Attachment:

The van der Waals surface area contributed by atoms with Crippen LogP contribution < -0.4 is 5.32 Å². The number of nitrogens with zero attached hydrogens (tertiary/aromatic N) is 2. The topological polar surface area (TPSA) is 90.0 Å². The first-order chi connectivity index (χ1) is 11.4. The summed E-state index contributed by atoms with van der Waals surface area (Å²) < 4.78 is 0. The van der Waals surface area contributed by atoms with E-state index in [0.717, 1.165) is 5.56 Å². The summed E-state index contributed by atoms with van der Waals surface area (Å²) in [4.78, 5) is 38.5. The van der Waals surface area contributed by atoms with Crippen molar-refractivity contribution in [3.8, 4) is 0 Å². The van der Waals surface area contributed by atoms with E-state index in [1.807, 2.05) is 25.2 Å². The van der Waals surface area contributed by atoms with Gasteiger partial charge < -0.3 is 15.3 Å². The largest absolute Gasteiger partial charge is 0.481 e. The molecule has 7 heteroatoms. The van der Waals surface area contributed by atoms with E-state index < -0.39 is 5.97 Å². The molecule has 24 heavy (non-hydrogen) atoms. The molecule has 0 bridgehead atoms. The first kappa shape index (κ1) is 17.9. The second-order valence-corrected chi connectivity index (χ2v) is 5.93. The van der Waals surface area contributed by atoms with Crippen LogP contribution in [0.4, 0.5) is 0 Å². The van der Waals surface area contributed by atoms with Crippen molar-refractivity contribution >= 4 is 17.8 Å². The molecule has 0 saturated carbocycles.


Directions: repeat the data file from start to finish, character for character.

The van der Waals surface area contributed by atoms with Crippen LogP contribution < -0.4 is 5.32 Å². The number of nitrogens with zero attached hydrogens (tertiary/aromatic N) is 2. The topological polar surface area (TPSA) is 90.0 Å². The first-order chi connectivity index (χ1) is 11.4. The summed E-state index contributed by atoms with van der Waals surface area (Å²) < 4.78 is 0. The van der Waals surface area contributed by atoms with E-state index in [0.717, 1.165) is 5.56 Å². The summed E-state index contributed by atoms with van der Waals surface area (Å²) in [4.78, 5) is 38.5. The van der Waals surface area contributed by atoms with Crippen molar-refractivity contribution in [3.8, 4) is 0 Å². The van der Waals surface area contributed by atoms with E-state index in [1.807, 2.05) is 25.2 Å². The van der Waals surface area contributed by atoms with Gasteiger partial charge < -0.3 is 15.3 Å². The largest absolute Gasteiger partial charge is 0.481 e. The molecule has 7 heteroatoms. The van der Waals surface area contributed by atoms with E-state index < -0.39 is 5.97 Å². The molecule has 24 heavy (non-hydrogen) atoms. The molecule has 0 bridgehead atoms. The first kappa shape index (κ1) is 17.9. The second-order valence-corrected chi connectivity index (χ2v) is 5.93. The van der Waals surface area contributed by atoms with Crippen LogP contribution in [0.4, 0.5) is 0 Å². The van der Waals surface area contributed by atoms with Crippen molar-refractivity contribution >= 4 is 17.8 Å². The molecule has 0 saturated carbocycles.